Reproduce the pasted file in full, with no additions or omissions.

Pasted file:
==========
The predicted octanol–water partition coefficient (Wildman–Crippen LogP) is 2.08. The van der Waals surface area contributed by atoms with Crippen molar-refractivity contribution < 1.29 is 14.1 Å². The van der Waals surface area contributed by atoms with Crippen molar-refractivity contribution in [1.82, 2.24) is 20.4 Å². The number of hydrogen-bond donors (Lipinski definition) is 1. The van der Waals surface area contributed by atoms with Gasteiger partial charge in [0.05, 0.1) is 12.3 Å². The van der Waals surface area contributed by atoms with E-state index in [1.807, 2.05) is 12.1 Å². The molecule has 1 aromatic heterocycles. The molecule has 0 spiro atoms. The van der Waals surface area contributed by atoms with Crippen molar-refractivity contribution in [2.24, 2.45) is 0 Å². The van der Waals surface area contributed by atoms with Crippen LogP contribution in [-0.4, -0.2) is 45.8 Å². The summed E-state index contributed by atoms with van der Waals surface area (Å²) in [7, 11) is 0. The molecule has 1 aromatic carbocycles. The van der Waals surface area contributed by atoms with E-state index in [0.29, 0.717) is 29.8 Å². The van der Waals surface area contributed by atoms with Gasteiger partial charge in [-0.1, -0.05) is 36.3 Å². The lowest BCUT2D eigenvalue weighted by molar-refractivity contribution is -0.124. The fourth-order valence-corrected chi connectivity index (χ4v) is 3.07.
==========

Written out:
The predicted octanol–water partition coefficient (Wildman–Crippen LogP) is 2.08. The van der Waals surface area contributed by atoms with Crippen molar-refractivity contribution < 1.29 is 14.1 Å². The van der Waals surface area contributed by atoms with Crippen molar-refractivity contribution in [1.82, 2.24) is 20.4 Å². The number of hydrogen-bond donors (Lipinski definition) is 1. The van der Waals surface area contributed by atoms with Gasteiger partial charge in [0.05, 0.1) is 12.3 Å². The van der Waals surface area contributed by atoms with E-state index in [1.807, 2.05) is 12.1 Å². The molecule has 1 aromatic heterocycles. The molecule has 0 spiro atoms. The van der Waals surface area contributed by atoms with Crippen molar-refractivity contribution in [2.24, 2.45) is 0 Å². The van der Waals surface area contributed by atoms with Crippen LogP contribution in [-0.4, -0.2) is 45.8 Å². The summed E-state index contributed by atoms with van der Waals surface area (Å²) in [7, 11) is 0. The molecule has 1 aromatic carbocycles. The van der Waals surface area contributed by atoms with E-state index in [0.29, 0.717) is 29.8 Å². The van der Waals surface area contributed by atoms with Gasteiger partial charge in [-0.1, -0.05) is 36.3 Å². The lowest BCUT2D eigenvalue weighted by molar-refractivity contribution is -0.124. The fourth-order valence-corrected chi connectivity index (χ4v) is 3.07.